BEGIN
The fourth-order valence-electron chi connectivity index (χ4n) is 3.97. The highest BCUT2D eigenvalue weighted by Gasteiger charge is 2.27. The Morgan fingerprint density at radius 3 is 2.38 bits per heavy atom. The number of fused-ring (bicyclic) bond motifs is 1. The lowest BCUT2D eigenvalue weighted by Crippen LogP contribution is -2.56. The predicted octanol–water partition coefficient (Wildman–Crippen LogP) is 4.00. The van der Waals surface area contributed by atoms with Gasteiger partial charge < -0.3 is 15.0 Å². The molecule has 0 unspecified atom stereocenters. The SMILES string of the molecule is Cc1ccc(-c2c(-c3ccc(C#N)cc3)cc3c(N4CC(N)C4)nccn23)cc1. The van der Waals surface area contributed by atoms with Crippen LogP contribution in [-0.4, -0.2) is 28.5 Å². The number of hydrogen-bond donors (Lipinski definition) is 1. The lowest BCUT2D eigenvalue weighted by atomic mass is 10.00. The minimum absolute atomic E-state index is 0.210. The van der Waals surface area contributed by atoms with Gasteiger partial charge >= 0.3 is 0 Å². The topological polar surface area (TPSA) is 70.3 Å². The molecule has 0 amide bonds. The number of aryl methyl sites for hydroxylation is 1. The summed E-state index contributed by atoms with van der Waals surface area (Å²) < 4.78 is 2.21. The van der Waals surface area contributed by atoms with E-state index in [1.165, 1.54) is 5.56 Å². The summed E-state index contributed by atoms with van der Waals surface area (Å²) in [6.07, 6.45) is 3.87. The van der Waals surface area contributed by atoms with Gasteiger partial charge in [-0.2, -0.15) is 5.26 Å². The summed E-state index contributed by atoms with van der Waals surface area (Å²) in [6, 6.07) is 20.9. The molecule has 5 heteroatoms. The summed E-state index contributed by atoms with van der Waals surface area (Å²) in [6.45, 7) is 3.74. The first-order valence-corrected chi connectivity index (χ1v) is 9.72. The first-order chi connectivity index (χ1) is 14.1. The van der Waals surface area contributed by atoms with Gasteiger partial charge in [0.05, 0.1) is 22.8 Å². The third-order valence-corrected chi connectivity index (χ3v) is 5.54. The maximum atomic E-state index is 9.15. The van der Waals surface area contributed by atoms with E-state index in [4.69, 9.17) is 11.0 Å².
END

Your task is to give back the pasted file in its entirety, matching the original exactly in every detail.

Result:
The fourth-order valence-electron chi connectivity index (χ4n) is 3.97. The highest BCUT2D eigenvalue weighted by Gasteiger charge is 2.27. The Morgan fingerprint density at radius 3 is 2.38 bits per heavy atom. The number of fused-ring (bicyclic) bond motifs is 1. The lowest BCUT2D eigenvalue weighted by Crippen LogP contribution is -2.56. The predicted octanol–water partition coefficient (Wildman–Crippen LogP) is 4.00. The van der Waals surface area contributed by atoms with Gasteiger partial charge < -0.3 is 15.0 Å². The molecule has 0 unspecified atom stereocenters. The SMILES string of the molecule is Cc1ccc(-c2c(-c3ccc(C#N)cc3)cc3c(N4CC(N)C4)nccn23)cc1. The van der Waals surface area contributed by atoms with Crippen LogP contribution in [-0.4, -0.2) is 28.5 Å². The number of hydrogen-bond donors (Lipinski definition) is 1. The lowest BCUT2D eigenvalue weighted by atomic mass is 10.00. The minimum absolute atomic E-state index is 0.210. The van der Waals surface area contributed by atoms with Gasteiger partial charge >= 0.3 is 0 Å². The topological polar surface area (TPSA) is 70.3 Å². The molecule has 0 amide bonds. The number of aryl methyl sites for hydroxylation is 1. The summed E-state index contributed by atoms with van der Waals surface area (Å²) < 4.78 is 2.21. The van der Waals surface area contributed by atoms with E-state index in [1.165, 1.54) is 5.56 Å². The summed E-state index contributed by atoms with van der Waals surface area (Å²) in [6.07, 6.45) is 3.87. The van der Waals surface area contributed by atoms with Gasteiger partial charge in [-0.2, -0.15) is 5.26 Å². The summed E-state index contributed by atoms with van der Waals surface area (Å²) in [6, 6.07) is 20.9. The molecule has 5 heteroatoms. The summed E-state index contributed by atoms with van der Waals surface area (Å²) in [6.45, 7) is 3.74. The first-order valence-corrected chi connectivity index (χ1v) is 9.72. The first-order chi connectivity index (χ1) is 14.1. The van der Waals surface area contributed by atoms with Gasteiger partial charge in [0.05, 0.1) is 22.8 Å². The third-order valence-corrected chi connectivity index (χ3v) is 5.54. The maximum atomic E-state index is 9.15. The van der Waals surface area contributed by atoms with E-state index in [4.69, 9.17) is 11.0 Å².